3 Social Media Tips for the Holiday Season

Holiday s.m.

The holiday season is upon us! Social media is important for your growing business, so you should take advantage of the holiday opportunities. Below, we’ve shared our top three tips for resonating with your audience during the holidays.

1) Acknowledge the Holidays

Don’t ignore the holidays. You may be worried about offending people by addressing the holidays in a certain way. We’re here to tell you it probably won’t happen, so do whatever’s comfortable for you.

  • Happy Holidays! It’s all-inclusive and a safe bet if you’re still worried about offending anyone.
  • Merry Christmas! Don’t worry about getting a backlash with this one, because we’ve never witnessed one.
  • Acknowledge every holiday! Feel free to wish everyone a Merry Christmas, a Happy Hanukkah and everything in between.

2) You Don’t Have to Post as Frequently

Around the holidays, most people aren’t paying as much attention to social media. They’re preparing and spending time with their families. If you’re doing the same and taking time off from social media, be sure to let your followers know. For instance, you could say something like, “We’re going to be offline for the next few days to spend time with our families. Happy Holidays!” Acknowledge your reasoning and encourage them to do the same.

3) Integrate Holiday Messaging into What You’re Selling

If you’re having sales or deals, don’t fall into commercializing your brand. Incorporate your holiday message into what you’re selling. If you’re promoting a service, does your holiday message fit with your brand messaging? For example, a company in the healthcare industry may choose to focus on avoiding weight gain during the holidays. However, this wouldn’t be a good focus for a company like Shari’s Ink, which operates in the creative services industry. Base your holiday messaging around your values and what you do.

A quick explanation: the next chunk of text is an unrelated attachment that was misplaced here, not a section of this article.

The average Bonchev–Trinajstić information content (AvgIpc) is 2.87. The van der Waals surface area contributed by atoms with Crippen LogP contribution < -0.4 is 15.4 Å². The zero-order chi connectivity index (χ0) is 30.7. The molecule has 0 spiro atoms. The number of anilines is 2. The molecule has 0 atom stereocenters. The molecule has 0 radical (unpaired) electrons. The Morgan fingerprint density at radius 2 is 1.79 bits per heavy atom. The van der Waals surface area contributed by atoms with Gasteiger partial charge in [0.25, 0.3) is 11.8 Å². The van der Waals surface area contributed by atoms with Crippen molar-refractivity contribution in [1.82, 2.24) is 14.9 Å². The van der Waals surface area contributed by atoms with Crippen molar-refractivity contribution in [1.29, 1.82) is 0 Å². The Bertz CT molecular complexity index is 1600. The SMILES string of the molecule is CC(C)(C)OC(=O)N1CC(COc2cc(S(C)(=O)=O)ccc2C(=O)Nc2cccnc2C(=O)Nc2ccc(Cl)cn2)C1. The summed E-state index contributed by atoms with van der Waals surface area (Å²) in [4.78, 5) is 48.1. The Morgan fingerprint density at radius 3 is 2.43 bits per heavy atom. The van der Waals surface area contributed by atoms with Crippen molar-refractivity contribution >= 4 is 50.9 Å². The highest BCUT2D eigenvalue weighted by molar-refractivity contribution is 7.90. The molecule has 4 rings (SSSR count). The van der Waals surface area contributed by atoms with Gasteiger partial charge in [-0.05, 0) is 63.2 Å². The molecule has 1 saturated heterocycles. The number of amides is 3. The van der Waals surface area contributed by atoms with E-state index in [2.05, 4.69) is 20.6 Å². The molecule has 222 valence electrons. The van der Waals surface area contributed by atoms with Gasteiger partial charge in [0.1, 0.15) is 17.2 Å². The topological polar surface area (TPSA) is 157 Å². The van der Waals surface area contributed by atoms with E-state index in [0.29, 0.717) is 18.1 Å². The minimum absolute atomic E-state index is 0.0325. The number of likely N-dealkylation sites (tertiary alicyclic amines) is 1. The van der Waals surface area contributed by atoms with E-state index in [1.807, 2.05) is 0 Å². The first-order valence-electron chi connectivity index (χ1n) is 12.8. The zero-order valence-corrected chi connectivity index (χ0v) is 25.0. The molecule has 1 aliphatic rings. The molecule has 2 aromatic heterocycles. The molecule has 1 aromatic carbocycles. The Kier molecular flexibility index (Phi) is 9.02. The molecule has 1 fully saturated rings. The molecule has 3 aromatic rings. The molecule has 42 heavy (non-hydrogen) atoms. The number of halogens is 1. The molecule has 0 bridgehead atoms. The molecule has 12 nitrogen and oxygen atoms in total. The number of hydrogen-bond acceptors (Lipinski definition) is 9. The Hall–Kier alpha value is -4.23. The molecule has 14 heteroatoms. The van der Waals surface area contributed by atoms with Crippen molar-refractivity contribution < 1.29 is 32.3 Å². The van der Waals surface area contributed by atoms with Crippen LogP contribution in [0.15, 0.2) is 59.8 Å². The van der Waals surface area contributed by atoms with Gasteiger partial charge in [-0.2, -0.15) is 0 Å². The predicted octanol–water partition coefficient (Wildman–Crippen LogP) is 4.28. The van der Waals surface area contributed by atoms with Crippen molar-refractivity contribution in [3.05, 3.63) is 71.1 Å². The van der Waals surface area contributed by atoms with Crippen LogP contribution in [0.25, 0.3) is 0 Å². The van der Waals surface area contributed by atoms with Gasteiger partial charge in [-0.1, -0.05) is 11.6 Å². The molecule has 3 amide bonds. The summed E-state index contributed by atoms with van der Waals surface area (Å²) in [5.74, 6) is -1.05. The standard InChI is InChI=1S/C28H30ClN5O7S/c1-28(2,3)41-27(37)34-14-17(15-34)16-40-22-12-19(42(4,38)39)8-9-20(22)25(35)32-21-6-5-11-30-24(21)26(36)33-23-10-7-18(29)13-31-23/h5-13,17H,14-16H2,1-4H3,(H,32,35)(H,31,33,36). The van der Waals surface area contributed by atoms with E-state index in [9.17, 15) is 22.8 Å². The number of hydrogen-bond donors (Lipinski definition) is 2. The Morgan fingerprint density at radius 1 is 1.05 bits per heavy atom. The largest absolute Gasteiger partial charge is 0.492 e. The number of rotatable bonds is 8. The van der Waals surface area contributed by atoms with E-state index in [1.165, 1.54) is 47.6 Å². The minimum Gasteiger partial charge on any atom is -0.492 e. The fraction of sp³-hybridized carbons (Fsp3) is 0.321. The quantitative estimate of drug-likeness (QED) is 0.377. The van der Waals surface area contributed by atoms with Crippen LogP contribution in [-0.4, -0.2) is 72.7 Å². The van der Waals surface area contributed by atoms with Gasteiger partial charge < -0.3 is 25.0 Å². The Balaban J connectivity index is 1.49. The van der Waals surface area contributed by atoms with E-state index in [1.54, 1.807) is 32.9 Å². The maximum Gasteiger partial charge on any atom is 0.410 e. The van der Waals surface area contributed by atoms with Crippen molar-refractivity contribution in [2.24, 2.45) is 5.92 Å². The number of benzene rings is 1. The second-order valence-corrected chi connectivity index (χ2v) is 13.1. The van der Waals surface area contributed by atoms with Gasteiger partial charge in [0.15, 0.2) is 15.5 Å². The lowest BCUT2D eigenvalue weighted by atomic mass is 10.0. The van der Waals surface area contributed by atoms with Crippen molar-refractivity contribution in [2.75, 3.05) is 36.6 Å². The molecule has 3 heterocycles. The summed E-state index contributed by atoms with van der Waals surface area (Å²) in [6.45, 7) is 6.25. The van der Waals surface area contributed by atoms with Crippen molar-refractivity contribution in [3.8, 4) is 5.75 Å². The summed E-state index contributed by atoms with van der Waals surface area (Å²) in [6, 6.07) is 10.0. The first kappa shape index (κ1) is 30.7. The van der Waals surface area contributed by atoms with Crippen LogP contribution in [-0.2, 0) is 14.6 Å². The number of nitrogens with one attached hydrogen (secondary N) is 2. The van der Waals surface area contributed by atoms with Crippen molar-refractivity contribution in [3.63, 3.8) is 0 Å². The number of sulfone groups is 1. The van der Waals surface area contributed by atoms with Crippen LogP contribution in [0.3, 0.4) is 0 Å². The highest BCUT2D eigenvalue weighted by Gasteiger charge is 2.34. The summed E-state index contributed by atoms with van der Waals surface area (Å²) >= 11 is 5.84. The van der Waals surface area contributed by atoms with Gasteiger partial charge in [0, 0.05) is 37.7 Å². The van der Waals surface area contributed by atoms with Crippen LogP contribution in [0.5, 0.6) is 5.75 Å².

3 Digital Marketing Lessons from a Bananagram


Plastic letters in a banana. Was I hallucinating? No, but after one simple email, I switched from a skeptic to an advocate for this unique product … errr, “game.”

I’m talking about the new age of social media and digital marketing. But first, let me backtrack, so this all makes sense …
About a year ago, I published a humorous, yet cynical post on my creative writing blog entitled, “Bananagrams: The New Age of American Consumerism.”

The next day, when I checked my email, I found a surprise. There, filling my subject line, all in CAPS, was one word: “BANANAGRAMS.”

Turns out, the email author was the PR representative for this product.

“Morning Shari,” it read. “I just saw your post.  You have to play it!  It’s so much more than Scrabble in a banana. I attached a few articles on the founder and the creation of the game as an FYI.”

The three articles were from the New York Times, TIME Magazine, and the Boston Globe. Within the hour, I’d written a positive follow-up blog post.

How did my heart change so quickly? Well, besides introducing me to the very endearing story behind the Bananagram, the PR representative did three very key things in the world of digital marketing:

Rule #1 of digital marketing: She found me.

I wrote my blog post without knowing a single thing about the Bananagram. I’d merely observed five oversized fabric bananas hanging off an aisle at Walgreens.